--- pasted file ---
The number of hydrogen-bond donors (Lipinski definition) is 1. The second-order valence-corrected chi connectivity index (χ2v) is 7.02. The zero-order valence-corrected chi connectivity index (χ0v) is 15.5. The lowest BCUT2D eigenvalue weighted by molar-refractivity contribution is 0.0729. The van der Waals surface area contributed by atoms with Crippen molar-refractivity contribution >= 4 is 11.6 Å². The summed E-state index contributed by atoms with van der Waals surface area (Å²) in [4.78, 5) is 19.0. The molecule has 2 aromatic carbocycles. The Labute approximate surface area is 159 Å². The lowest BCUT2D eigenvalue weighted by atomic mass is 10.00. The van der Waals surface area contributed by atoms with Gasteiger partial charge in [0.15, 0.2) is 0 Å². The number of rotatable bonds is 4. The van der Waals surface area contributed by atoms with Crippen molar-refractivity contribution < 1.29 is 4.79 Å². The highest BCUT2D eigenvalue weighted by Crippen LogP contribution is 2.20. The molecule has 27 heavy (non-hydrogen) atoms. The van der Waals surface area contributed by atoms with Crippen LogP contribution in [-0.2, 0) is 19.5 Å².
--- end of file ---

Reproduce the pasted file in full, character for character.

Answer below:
The number of hydrogen-bond donors (Lipinski definition) is 1. The second-order valence-corrected chi connectivity index (χ2v) is 7.02. The zero-order valence-corrected chi connectivity index (χ0v) is 15.5. The lowest BCUT2D eigenvalue weighted by molar-refractivity contribution is 0.0729. The van der Waals surface area contributed by atoms with Crippen molar-refractivity contribution >= 4 is 11.6 Å². The summed E-state index contributed by atoms with van der Waals surface area (Å²) in [4.78, 5) is 19.0. The molecule has 2 aromatic carbocycles. The Labute approximate surface area is 159 Å². The lowest BCUT2D eigenvalue weighted by atomic mass is 10.00. The van der Waals surface area contributed by atoms with Gasteiger partial charge in [0.15, 0.2) is 0 Å². The number of rotatable bonds is 4. The van der Waals surface area contributed by atoms with Crippen molar-refractivity contribution < 1.29 is 4.79 Å². The highest BCUT2D eigenvalue weighted by Crippen LogP contribution is 2.20. The molecule has 27 heavy (non-hydrogen) atoms. The van der Waals surface area contributed by atoms with Crippen LogP contribution in [-0.2, 0) is 19.5 Å².